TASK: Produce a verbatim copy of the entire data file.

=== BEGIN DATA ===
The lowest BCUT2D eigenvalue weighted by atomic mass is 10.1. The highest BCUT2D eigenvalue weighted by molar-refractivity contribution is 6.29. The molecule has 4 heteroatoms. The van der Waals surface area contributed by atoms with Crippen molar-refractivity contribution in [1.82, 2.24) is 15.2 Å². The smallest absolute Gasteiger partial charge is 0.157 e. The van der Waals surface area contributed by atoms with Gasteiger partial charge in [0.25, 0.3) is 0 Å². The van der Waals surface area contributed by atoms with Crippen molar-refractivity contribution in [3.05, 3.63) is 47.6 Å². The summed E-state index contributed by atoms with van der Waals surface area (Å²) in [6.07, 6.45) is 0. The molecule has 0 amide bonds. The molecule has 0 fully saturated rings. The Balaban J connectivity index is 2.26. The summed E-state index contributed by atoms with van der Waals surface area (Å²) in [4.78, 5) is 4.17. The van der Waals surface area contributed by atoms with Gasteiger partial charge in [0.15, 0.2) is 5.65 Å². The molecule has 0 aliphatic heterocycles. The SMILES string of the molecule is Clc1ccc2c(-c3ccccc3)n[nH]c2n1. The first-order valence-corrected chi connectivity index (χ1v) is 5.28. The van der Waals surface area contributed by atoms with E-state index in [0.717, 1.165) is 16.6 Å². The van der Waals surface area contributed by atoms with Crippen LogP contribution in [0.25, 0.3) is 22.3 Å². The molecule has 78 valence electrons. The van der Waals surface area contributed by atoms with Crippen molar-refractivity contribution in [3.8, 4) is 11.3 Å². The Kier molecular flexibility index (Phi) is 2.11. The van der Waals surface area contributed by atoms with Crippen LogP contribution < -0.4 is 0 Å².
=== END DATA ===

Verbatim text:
The lowest BCUT2D eigenvalue weighted by atomic mass is 10.1. The highest BCUT2D eigenvalue weighted by molar-refractivity contribution is 6.29. The molecule has 4 heteroatoms. The van der Waals surface area contributed by atoms with Crippen molar-refractivity contribution in [1.82, 2.24) is 15.2 Å². The smallest absolute Gasteiger partial charge is 0.157 e. The van der Waals surface area contributed by atoms with Gasteiger partial charge in [0.25, 0.3) is 0 Å². The van der Waals surface area contributed by atoms with Crippen molar-refractivity contribution in [3.05, 3.63) is 47.6 Å². The summed E-state index contributed by atoms with van der Waals surface area (Å²) in [6.07, 6.45) is 0. The molecule has 0 amide bonds. The molecule has 0 fully saturated rings. The Balaban J connectivity index is 2.26. The summed E-state index contributed by atoms with van der Waals surface area (Å²) in [4.78, 5) is 4.17. The van der Waals surface area contributed by atoms with Gasteiger partial charge in [0.15, 0.2) is 5.65 Å². The molecule has 0 aliphatic heterocycles. The SMILES string of the molecule is Clc1ccc2c(-c3ccccc3)n[nH]c2n1. The first-order valence-corrected chi connectivity index (χ1v) is 5.28. The van der Waals surface area contributed by atoms with E-state index in [0.717, 1.165) is 16.6 Å². The van der Waals surface area contributed by atoms with Crippen LogP contribution in [0.25, 0.3) is 22.3 Å². The molecule has 78 valence electrons. The van der Waals surface area contributed by atoms with Crippen molar-refractivity contribution in [3.8, 4) is 11.3 Å². The Kier molecular flexibility index (Phi) is 2.11. The van der Waals surface area contributed by atoms with Crippen LogP contribution < -0.4 is 0 Å².